As we get closer to a general election, I expect we will see Labour using every opportunity they can find to tell us that they will be tougher on crime than the Tories. It’s part of the imperative to “face the country and reconnect with voters” that Starmer spoke about after the by-election defeat in Hartlepool last year. But it’s a gamble as to whether it makes Labour more electable. New research suggests that red wall voters are open to reforming drug laws. Starmer may well win back some votes in the midlands and the north, but he will alienate the progressive wing of the party at the same time. Ultimately, he’s opting to play a dangerous away game: any amount of retribution Labour can promise to the public, the Conservatives can double without losing either sleep or votes. How big will the gains for Labour be, realistically? 

Even if this approach did help Labour win the election, there would be a price to pay, just as there was when the centre-left parties on both sides of the Atlantic in the 90s adopted this strategy. Today, in the US, the Democrats are still having to earn back trust after the 1994 crime bill that escalated mass incarceration. 

Likewise, David Blunkett is still trying to undo the damage today for introducing the human rights abuse that is the IPP sentence. When Tony Blair was elected in 1997 there were 61,100 people in prison. By the time Labour left office there were 84,700, which suggests they were tougher on crime than they were on its causes. The party needs to learn from the mistakes of the Blair years, not repeat them.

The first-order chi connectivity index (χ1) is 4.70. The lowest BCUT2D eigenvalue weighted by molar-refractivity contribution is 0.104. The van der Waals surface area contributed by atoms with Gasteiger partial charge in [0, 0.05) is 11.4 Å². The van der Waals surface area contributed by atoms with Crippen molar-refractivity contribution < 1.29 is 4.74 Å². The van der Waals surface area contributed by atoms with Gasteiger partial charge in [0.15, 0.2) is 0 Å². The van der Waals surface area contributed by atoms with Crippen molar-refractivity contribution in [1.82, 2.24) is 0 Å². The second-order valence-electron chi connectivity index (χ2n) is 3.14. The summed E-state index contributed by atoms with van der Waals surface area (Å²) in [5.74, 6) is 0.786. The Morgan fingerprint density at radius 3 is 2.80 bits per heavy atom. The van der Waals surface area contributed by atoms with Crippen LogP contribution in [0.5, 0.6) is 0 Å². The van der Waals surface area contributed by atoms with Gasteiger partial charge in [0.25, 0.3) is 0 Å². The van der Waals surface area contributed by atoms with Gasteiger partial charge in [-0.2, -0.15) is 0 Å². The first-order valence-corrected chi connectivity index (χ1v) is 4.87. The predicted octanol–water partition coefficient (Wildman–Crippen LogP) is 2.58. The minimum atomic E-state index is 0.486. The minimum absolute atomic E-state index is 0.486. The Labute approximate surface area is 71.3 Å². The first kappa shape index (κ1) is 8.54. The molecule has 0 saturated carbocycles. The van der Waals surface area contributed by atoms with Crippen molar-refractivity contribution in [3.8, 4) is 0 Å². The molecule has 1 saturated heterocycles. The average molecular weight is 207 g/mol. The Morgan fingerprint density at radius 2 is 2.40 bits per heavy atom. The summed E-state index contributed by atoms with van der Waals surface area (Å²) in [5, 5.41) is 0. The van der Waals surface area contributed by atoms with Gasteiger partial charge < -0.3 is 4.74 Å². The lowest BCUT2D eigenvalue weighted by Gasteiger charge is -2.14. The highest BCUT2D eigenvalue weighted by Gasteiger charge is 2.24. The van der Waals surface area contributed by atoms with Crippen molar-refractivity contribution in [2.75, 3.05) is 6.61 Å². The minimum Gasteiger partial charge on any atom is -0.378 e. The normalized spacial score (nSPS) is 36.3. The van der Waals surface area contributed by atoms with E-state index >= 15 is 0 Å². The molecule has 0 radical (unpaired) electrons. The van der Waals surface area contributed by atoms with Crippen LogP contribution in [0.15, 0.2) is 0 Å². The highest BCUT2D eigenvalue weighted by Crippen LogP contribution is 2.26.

Steve Reed has said that Labour’s new approach is “based squarely on the priorities of the British people.” But maybe that’s the problem. Starmer is trying so desperately to please voters that he has neglected to show proper leadership. On the doorsteps of some working class households, he will be hearing people bemoan how prisons today are like ‘Bed and Breakfast.’ This line doesn’t so much reflect the state of our prisons so much as the state of our economy, where people are working full-time jobs and still need to skip meals in order to heat their homes. A populist hears those lamentations and promises not to be like the “soft-on-crime Conservative government”, but a real leader would emphasise ending the in-work poverty that can make some people resent prisoners for getting three meals a day.   

I first visited my brother in prison in 1993 and in the twenty five-years following, the prison population doubled. Today, It’s predicted to rise further from 79,580 to 98,500 in the next five years. This escalation has happened because we have had government after government, both Conservative and Labour, try to win votes on the cheap by appealing to the public’s reactionary cries for punishment, rather than pursuing evidence-based ideas. So far, all of the noises coming from Starmer, Reed and their ilk suggest they are here to do much the same.